(Oranjestad)—This week we celebrated International Women’s Day, a day dedicated to the achievements of women around the world in different aspects of life. Even though today’s world is much more forward-thinking and the gap between men and women is much smaller than it used to be, there are still significant differences and inequality that women still fight against, one example being in the labor sphere.
One of the inequalities between men and women that is still of social importance is the wage gap. According to UN Women, women are only paid 77 cents for every dollar a man makes on a global level and the gap is even bigger when it comes to working mothers. This is a fundamental cause when it comes to the wage gap between men and women.
Data shows that those of the world’s population who are of age to work and that form part of the active community, 49.6% of them are women, and 76.1% are men. Even though millions of women have been able to obtain jobs in the last few decades thanks to globalization, these figures show a massive gap which women rights organizations are currently still trying to close.
Women represent half of the world’s population, and should be able to have access to decent paying jobs. There should also be policies and regulations in place to help combat inequality between genders.
In terms of maternity or paternity leave around the world, only 63 countries comply with the norms established by The International Labor Organization (ILO), which have indicated that mothers should be able to enjoy at least 14 weeks of paid maternity leave.
Though different countries have adopted some forms of policies for this, barely 28% of the feminine labor force around the world is granted paid maternity leave.
The topic of unemployment is also a challenge. Globally, women are more likely to be unemployed compared to men. The figure for global unemployment is at 5.8%, of which 5.5% is men and 6.2% is women.
In connection with International Women’s Day, the minister of Labor, Energy and Intergrity, Mr. Glenbert Croes, published the most recent data by the Department of Labor and Investigation (DOA) on women in the labor market on Aruba on the Facebook page of the cabinet of Prime Minister Wever-Croes.
According to the data, the figure for unemployment amongst women has dropped to 6.6% in 2022, compared to the 9.7% registered back in 2021.
“Today, DAO wishes to give attention to the essential contribution by women to the economy of Aruba. As a country, we have a duty to take necessary actions to achieve the Sustainable Development Goals (SDG’s), in which one goal calls for the equality for women,” the statement expressed.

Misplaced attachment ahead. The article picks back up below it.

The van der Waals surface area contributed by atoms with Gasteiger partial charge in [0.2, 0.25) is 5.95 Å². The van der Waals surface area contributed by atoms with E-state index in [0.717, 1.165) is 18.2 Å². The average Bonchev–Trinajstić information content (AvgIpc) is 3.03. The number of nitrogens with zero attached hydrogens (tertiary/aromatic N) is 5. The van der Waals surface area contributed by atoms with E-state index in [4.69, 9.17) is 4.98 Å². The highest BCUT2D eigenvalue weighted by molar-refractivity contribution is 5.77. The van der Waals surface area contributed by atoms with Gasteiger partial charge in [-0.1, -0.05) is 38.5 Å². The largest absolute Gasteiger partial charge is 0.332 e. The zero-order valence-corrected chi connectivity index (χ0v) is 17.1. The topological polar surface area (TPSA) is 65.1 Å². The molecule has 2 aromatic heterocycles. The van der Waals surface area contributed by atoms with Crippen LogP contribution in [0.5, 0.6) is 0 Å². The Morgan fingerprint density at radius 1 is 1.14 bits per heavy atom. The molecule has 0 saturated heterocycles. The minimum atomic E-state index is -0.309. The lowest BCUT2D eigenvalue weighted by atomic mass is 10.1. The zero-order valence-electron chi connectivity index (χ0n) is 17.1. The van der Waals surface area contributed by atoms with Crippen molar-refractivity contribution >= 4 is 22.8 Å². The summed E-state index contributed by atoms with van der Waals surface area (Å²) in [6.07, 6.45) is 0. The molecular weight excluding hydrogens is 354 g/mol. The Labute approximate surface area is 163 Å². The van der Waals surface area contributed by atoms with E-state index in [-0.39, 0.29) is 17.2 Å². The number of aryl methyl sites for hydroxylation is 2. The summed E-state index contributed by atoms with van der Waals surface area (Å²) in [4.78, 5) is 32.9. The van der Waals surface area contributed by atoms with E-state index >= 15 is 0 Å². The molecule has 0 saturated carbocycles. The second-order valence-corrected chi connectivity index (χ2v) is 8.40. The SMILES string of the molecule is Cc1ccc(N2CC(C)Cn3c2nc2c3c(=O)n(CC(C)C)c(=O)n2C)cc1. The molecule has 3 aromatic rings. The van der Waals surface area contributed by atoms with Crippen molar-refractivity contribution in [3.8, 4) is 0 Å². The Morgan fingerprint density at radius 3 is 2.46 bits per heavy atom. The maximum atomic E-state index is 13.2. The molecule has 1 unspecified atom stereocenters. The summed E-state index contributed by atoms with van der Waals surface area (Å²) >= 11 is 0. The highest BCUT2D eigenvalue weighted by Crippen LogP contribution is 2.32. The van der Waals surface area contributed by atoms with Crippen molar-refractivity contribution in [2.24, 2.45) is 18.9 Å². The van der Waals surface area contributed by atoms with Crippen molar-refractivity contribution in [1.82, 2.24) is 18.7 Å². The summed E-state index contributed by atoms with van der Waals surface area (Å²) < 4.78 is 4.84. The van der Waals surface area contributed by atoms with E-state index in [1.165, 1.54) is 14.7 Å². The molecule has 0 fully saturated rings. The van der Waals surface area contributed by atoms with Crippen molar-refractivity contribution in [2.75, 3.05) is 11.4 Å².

SDG’s consist of 17 goals that aim to bring sustainable development in countries around the world. On International Women’s Day, DAO ratified the importance of SDG #5 (Gender Equality) and SDG #8 (Decent Work and Economic Growth).
The statement by Minister Glenbert Croes indicated that this year, the ILO and the UN have decided that the theme for this year’s celebration is “DigitALL”. This theme represents the importance of technology for the equality between genders.
“Innovation, technological changes and education in this new digital era is important and emphasis has been placed on women to participate more in STEM careers in order to also form part of careers concerning innovations,” he expressed.
He further explained that gender inequality is produced in different ways and in different scenarios. For women, besides having to work a full-time job, they are often times also the main caretakers at home. For women with full-time jobs, this phenomenon is referred to as a second shift, seeing as there is also work to be done when they get home.
He also added that for many decades, the social values and norms imposed on the genders have created an imbalance in the family dynamic, where women are investing more time in taking care of the family and home compared to men. According to data from the UN, women in developed countries are investing on average approximately 90 minutes more in every-day house work compared to men.
The data from the DAO indicates that the figure of unemployment for women have dropped from the 9.7% in 2021 to 6.6% in 2021; the working female population have seen a growth in 2022 compared to the previous year. Of all labor contracts for an indefinite amount of time, 53% of these represent women working 6 days a week. 1 in 3 women are employed in the hospitality and food sector, which is the largest employment sector on the island. The average salary for a working woman in the private sector is 3,257.77 Florins. The rate of participation from women has dropped from 57.9% in 2021 to 56.7% in 2022 compared to the rate of participation from men that was at 62.5% in 2022.